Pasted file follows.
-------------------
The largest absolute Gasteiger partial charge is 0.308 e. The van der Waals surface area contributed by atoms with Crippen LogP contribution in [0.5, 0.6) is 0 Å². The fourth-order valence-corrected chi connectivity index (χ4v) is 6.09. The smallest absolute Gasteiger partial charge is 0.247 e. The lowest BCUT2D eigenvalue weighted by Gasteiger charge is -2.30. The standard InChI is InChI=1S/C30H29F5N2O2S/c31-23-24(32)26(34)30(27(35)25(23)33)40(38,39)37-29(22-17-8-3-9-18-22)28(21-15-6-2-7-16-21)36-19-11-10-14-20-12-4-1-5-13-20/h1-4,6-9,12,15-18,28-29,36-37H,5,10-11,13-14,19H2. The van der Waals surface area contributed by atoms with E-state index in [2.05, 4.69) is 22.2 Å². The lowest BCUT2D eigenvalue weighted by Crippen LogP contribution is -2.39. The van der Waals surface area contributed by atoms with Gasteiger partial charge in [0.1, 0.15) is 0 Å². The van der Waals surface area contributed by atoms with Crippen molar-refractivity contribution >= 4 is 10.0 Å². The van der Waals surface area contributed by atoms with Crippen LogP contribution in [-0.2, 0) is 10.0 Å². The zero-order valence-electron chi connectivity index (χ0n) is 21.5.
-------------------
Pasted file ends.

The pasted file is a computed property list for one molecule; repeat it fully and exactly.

The largest absolute Gasteiger partial charge is 0.308 e. The van der Waals surface area contributed by atoms with Crippen LogP contribution in [0.5, 0.6) is 0 Å². The fourth-order valence-corrected chi connectivity index (χ4v) is 6.09. The smallest absolute Gasteiger partial charge is 0.247 e. The lowest BCUT2D eigenvalue weighted by Gasteiger charge is -2.30. The standard InChI is InChI=1S/C30H29F5N2O2S/c31-23-24(32)26(34)30(27(35)25(23)33)40(38,39)37-29(22-17-8-3-9-18-22)28(21-15-6-2-7-16-21)36-19-11-10-14-20-12-4-1-5-13-20/h1-4,6-9,12,15-18,28-29,36-37H,5,10-11,13-14,19H2. The van der Waals surface area contributed by atoms with E-state index in [2.05, 4.69) is 22.2 Å². The lowest BCUT2D eigenvalue weighted by Crippen LogP contribution is -2.39. The van der Waals surface area contributed by atoms with Gasteiger partial charge in [0.1, 0.15) is 0 Å². The van der Waals surface area contributed by atoms with Crippen molar-refractivity contribution >= 4 is 10.0 Å². The van der Waals surface area contributed by atoms with Crippen LogP contribution in [-0.2, 0) is 10.0 Å². The zero-order valence-electron chi connectivity index (χ0n) is 21.5.